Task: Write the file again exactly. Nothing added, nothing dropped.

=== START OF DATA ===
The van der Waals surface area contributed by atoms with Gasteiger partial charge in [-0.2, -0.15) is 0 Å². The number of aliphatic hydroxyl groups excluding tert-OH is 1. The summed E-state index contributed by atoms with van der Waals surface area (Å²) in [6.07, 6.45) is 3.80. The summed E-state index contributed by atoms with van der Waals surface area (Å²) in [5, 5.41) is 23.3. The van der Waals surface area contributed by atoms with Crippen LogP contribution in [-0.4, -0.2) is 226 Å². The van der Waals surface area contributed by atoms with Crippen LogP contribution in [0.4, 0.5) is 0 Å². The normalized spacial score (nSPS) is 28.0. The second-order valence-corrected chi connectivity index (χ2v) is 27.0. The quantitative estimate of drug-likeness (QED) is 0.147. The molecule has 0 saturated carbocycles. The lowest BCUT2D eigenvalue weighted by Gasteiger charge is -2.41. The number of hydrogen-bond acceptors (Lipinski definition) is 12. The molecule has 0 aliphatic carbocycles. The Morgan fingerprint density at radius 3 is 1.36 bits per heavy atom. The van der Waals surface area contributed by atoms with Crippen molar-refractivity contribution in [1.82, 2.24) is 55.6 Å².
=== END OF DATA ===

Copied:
The van der Waals surface area contributed by atoms with Gasteiger partial charge in [-0.2, -0.15) is 0 Å². The number of aliphatic hydroxyl groups excluding tert-OH is 1. The summed E-state index contributed by atoms with van der Waals surface area (Å²) in [6.07, 6.45) is 3.80. The summed E-state index contributed by atoms with van der Waals surface area (Å²) in [5, 5.41) is 23.3. The van der Waals surface area contributed by atoms with Crippen LogP contribution in [-0.4, -0.2) is 226 Å². The van der Waals surface area contributed by atoms with Crippen LogP contribution in [0.4, 0.5) is 0 Å². The normalized spacial score (nSPS) is 28.0. The second-order valence-corrected chi connectivity index (χ2v) is 27.0. The quantitative estimate of drug-likeness (QED) is 0.147. The molecule has 0 saturated carbocycles. The lowest BCUT2D eigenvalue weighted by Gasteiger charge is -2.41. The number of hydrogen-bond acceptors (Lipinski definition) is 12. The molecule has 0 aliphatic carbocycles. The Morgan fingerprint density at radius 3 is 1.36 bits per heavy atom. The van der Waals surface area contributed by atoms with Crippen molar-refractivity contribution in [1.82, 2.24) is 55.6 Å².